What Can Your Customers Expect?

By Jim Cross, J. Cross Associates, Inc., www.jcrossinc.com

Last summer, my wife and I hired a house sitter while we transitioned from our previous home to our new one. In exchange for full use of the house for the summer, the house sitter was to maintain the yard, using our lawn tractor and equipment. Sounds simple, right? As it turns out, the individual had no previous experience caring for a lawn or using lawn and garden equipment, so she had no idea what expectations were associated with caring for a lawn. The resulting bruised egos and blown lawn tractor engine taught us a valuable lesson in managing expectations.

It’s been my experience both in life and in business that many disagreements simply result from misunderstood or poorly communicated expectations. One party expects one set of circumstances to occur, or not occur, as the case may be, and the other party expects a slightly or totally different set of circumstances to occur. How well you manage the expectations created by your brand, and deliver on those expectations can be a distinct competitive advantage for your company.

Let’s take a look at your brand first. Is your brand promise aligned with your organization’s value proposition? I previously worked with a specialty vehicle manufacturer that described itself as a “premium lifestyle brand”. Notice that there is no mention of vehicles in the brand promise despite their being a vehicle manufacturer. Unable to compete feature for feature with mass produced performance/luxury vehicles such as the Chevrolet Corvette, BMW M3, and Dodge Viper, they instead focused on the brand experience. They drew heavily upon their successful road racing history and focused customers’ attention on the performance and racing heritage of the vehicles. The result was to create an expectation of exclusivity and pedigree about the brand. Ongoing support of the brand expectation was facilitated through limited production runs, an owner’s registry, exclusive owner’s club, and regional and national owner’s events that leveraged the celebrity of the company’s founder and President.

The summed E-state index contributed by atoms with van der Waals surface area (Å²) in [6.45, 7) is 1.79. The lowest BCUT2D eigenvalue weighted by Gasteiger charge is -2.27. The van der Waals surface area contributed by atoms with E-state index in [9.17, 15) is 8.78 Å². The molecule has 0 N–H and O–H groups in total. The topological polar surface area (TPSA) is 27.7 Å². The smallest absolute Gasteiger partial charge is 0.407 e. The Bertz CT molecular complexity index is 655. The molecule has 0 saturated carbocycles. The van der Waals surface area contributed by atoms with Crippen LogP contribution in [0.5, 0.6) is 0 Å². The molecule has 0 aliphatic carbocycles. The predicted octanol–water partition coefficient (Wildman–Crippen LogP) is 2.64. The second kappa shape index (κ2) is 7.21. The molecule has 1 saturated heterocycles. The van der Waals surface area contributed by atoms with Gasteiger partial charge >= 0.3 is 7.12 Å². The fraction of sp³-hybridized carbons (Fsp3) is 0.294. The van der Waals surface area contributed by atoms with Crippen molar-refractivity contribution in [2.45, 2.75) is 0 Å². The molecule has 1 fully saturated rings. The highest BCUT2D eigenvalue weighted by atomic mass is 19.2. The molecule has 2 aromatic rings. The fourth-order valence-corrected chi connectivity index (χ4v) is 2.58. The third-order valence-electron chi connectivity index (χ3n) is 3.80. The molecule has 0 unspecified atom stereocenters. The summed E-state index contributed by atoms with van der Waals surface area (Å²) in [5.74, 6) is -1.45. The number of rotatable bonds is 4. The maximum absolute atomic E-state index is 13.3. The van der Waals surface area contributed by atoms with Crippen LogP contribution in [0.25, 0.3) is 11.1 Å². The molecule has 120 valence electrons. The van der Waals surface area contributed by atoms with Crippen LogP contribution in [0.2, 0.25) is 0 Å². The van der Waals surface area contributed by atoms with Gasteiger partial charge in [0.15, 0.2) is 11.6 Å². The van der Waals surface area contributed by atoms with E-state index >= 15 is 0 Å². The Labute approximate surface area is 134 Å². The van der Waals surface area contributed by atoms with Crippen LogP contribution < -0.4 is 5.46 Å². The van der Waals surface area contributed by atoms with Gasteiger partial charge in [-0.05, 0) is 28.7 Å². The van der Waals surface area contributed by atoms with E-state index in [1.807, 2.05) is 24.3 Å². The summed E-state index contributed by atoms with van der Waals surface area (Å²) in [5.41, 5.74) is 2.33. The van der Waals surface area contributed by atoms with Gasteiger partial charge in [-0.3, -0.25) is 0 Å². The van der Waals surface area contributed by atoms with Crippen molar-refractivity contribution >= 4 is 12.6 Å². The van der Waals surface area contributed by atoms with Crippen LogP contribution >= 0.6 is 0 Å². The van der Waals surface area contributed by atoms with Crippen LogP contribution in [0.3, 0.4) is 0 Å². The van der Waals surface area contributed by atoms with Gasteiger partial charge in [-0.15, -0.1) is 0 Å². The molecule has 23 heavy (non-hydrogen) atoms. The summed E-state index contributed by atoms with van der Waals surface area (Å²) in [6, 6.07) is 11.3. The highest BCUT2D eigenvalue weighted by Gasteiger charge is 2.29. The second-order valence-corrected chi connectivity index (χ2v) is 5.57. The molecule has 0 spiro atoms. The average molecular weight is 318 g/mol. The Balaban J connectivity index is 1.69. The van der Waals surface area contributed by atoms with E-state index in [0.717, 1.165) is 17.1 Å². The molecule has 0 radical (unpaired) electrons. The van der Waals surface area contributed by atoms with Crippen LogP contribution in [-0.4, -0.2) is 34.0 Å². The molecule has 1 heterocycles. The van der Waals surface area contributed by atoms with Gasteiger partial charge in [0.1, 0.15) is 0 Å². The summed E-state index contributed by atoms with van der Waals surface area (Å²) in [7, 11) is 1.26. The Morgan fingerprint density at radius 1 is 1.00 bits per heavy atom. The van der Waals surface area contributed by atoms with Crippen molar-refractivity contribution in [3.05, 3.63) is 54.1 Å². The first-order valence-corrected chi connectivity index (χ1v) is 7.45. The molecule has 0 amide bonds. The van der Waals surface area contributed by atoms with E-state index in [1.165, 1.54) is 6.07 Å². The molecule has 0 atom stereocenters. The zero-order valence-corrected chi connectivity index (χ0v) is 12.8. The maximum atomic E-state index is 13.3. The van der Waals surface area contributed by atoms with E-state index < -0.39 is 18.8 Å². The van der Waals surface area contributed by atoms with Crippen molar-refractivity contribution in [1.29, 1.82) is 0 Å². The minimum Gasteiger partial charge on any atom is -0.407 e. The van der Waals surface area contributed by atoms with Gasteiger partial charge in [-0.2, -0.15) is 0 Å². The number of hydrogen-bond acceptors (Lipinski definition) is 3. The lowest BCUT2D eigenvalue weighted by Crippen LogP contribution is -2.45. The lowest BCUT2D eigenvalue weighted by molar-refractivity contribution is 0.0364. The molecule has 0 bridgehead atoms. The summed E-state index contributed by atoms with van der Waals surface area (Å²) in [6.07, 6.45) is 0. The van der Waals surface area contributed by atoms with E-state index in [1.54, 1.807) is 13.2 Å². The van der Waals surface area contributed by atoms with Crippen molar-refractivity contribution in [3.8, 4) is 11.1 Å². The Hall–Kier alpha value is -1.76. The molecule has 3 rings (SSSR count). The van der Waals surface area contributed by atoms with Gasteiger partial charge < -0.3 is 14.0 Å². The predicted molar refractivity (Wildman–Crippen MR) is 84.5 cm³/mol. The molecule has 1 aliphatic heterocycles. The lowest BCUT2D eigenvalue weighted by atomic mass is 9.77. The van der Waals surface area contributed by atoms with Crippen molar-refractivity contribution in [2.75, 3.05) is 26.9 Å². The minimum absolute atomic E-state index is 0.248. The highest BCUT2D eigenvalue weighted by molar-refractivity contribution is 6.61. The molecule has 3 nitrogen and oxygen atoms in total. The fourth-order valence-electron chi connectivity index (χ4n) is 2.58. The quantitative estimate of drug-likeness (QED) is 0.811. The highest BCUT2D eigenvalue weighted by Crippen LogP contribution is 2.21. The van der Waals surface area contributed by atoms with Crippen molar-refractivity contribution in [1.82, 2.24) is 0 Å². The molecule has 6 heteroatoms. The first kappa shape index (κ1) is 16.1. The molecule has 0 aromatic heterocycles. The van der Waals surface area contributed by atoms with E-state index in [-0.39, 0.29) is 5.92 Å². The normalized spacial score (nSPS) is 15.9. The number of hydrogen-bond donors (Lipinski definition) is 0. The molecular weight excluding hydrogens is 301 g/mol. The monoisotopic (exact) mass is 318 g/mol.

Contracts and sales agreements aside, your brand has several less formal opportunities to create and manage your customers’ expectations.

1.  How did the customer hear about you? Expectations are already being formed by the manner in which a customer comes to you. A customer originating from social media marketing may expect their brand experience to be more communal and personal, while a customer who finds you through more traditional marketing channels may expect more of a customer/vendor experience. A close alignment between the customers’ expectations and their actual experience may even shorten the sales cycle.

2.  How well does your organization understand your value proposition? When a customer comes to your door, literally or figuratively, what do they see? In the case of the vehicle manufacturer mentioned earlier, they supported dealers with exclusive merchandising to separate their vehicles from the balance of the vehicles on display. Interested customers were directed to “specialists” who were trained in the sales process for their high end performance vehicles.  From the beginning, customers knew that the brand experience was different from any they’ve experienced before.  Make sure that all of your customer touch points are clearly communicating what the customer can expect and what is expected from them.

Countless articles have been written about customer service, and all of us have experienced the best and worst of it at times. By thinking farther upstream and managing your customers’ expectations, your organization can mitigate the misunderstandings that can destroy customer relationships and ruin lawn tractor engines.

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